My Willing Fraudulent Heart
One day I was sitting around the office going over editorial details with my boss, Jon. He was sitting on the sofa, strumming a guitar while throwing out ideas. Pastor Rick strolled in, picked up another guitar and joined the meeting. What followed was one of the most creative “idea-throwing” sessions I’ve ever been a part of in my communications career. The conversation was golden, and there was so much wisdom flying through the air, I felt like I was sitting at the feet of sages.
I must have looked contemplative as we were wrapping up because Rick asked me what I was thinking.
“I’m wondering what I’m doing here in this room,” I responded honestly. “I mean, how did I get here? There are moments—like right now—that I don’t feel qualified to be here.”
Rick looked me square in the eyes and said something I’ll never forget. “Sure, there are people who might be more qualified than you to do this job. But you’re not here just because of your qualifications. You’re here because of your willingness to be used by God.
“You’re here because you’ll do what he asks,” he continued, “and because you’re willing to do anything, he put you here.” Getting to his feet, he smiled and said matter-of-factly, “A willing heart that will do whatever God asks is the greatest qualification a person can have.” Then he perched the guitar on its stand and walked out of the room.
That was a few years ago.
The self-doubter in me—the one who lives in a small corner of my heart and makes snide remarks and ridicules me—sometimes still shows up. “Who are you to think you can do something like that?” she whispers in my ear. She makes me feel like a fraud. Like at any moment, someone is going to rush in and say, “What’s that girl doing here? She’s deceived us all—she’s an imposter. Off with her head!”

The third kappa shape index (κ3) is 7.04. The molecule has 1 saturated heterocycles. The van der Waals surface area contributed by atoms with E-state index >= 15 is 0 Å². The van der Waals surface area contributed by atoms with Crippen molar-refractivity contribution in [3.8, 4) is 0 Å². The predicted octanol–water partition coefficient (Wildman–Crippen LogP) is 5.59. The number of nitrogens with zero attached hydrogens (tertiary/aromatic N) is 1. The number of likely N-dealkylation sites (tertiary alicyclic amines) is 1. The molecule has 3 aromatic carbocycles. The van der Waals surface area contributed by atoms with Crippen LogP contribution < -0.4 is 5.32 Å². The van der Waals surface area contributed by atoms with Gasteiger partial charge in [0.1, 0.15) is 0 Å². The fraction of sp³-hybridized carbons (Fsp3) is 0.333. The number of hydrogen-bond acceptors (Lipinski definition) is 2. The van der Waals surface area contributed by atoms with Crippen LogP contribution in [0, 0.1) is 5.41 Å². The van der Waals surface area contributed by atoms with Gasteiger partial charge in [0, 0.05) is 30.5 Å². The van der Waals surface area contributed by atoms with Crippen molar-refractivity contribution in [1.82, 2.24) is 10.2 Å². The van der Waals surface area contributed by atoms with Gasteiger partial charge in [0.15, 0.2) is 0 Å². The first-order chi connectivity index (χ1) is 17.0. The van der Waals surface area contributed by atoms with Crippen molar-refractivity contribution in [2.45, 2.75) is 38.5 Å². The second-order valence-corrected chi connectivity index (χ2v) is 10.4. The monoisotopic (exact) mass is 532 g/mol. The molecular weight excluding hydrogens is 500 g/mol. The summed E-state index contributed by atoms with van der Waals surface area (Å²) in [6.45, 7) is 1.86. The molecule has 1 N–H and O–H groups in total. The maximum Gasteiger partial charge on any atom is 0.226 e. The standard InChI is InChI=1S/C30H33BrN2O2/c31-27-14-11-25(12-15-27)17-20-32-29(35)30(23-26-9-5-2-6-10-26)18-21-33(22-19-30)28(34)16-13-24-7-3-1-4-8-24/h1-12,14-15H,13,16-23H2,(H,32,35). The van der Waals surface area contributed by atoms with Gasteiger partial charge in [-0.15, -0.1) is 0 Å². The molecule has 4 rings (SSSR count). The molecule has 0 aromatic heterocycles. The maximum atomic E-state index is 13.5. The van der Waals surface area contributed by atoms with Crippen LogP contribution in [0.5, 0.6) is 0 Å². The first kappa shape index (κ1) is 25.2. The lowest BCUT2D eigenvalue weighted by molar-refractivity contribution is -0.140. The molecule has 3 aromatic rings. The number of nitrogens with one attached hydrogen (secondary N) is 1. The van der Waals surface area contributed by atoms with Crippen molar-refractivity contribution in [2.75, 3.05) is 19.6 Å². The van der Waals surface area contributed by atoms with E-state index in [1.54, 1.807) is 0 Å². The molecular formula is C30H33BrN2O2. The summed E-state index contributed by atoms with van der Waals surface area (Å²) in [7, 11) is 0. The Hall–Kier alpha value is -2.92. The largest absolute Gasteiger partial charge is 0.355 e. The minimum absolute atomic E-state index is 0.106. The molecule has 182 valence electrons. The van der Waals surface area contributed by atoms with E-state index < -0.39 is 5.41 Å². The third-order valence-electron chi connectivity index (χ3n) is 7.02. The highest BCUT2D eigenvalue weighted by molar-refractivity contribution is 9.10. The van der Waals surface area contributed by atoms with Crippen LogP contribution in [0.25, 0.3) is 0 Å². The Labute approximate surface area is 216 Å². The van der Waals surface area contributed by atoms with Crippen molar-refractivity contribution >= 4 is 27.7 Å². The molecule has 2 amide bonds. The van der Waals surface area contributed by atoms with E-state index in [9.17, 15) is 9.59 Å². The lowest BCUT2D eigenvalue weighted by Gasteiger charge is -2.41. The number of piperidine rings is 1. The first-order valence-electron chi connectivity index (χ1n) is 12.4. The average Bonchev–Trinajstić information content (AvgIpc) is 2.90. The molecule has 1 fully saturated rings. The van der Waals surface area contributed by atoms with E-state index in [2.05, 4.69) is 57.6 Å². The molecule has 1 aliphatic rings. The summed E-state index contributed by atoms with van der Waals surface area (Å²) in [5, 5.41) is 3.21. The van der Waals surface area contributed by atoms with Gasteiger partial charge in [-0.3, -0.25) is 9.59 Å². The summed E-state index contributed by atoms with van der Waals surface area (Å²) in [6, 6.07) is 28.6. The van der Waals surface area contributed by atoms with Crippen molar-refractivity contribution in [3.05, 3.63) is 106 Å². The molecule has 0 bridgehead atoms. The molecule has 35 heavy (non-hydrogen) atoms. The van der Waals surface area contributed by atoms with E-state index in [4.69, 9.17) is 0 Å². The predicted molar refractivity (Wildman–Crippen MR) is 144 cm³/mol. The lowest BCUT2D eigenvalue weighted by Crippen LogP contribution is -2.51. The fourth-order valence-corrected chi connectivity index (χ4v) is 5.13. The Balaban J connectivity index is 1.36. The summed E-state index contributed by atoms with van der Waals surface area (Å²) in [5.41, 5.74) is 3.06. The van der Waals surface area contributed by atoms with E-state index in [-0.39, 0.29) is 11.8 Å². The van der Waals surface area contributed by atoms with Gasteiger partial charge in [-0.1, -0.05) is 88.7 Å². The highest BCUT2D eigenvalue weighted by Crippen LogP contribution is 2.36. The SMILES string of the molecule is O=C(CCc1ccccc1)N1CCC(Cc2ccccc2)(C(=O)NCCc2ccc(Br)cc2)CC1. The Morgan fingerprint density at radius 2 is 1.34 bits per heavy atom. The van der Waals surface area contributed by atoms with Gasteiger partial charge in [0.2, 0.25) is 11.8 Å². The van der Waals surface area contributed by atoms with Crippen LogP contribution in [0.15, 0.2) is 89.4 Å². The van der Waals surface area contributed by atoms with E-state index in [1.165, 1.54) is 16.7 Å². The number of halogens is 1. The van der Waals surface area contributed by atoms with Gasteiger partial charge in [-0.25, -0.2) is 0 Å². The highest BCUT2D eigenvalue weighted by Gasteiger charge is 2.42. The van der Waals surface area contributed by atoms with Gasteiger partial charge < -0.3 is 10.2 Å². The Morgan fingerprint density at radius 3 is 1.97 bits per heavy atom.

Or some such nonsense.
Usually I stick my tongue out at her leaving my “nothing is impossible” kind of faith intact because I really do believe I can do anything through Christ when he divinely empowers me to do it. But sometimes, I listen to her when she says, “If you really believed that, then you could be the brightest, most capable woman in the world.” Then I feel like a fraud, because I know I am not the brightest, most capable woman in the world, and I never will be.
That’s when I start fighting battles I won a long time ago. Plagued with insecurities I thought were long gone, I even start questioning my ability to construct an understandable sentence on an empty page.
Then I remember that conversation with Pastor Rick.
I forget about everything but having a willing heart. I look for it, and when I find it, I do the only thing I know to do—run hard after God and offer it up to him like a long-lost prodigal who has found her way to the page again.
When he takes it from my hands, I find the trust I carelessly misplaced; I tuck it back into my pocket, where it feels safe and warm. And I know with every fiber of my being that he knows who I am. If he gives me a job to do and a page to write, then he’ll give me the goods I need to get the job done.
Adapted from Life’s Too Short to Miss the Big Picture for Women , Leafwood Press, available at Amazon.com.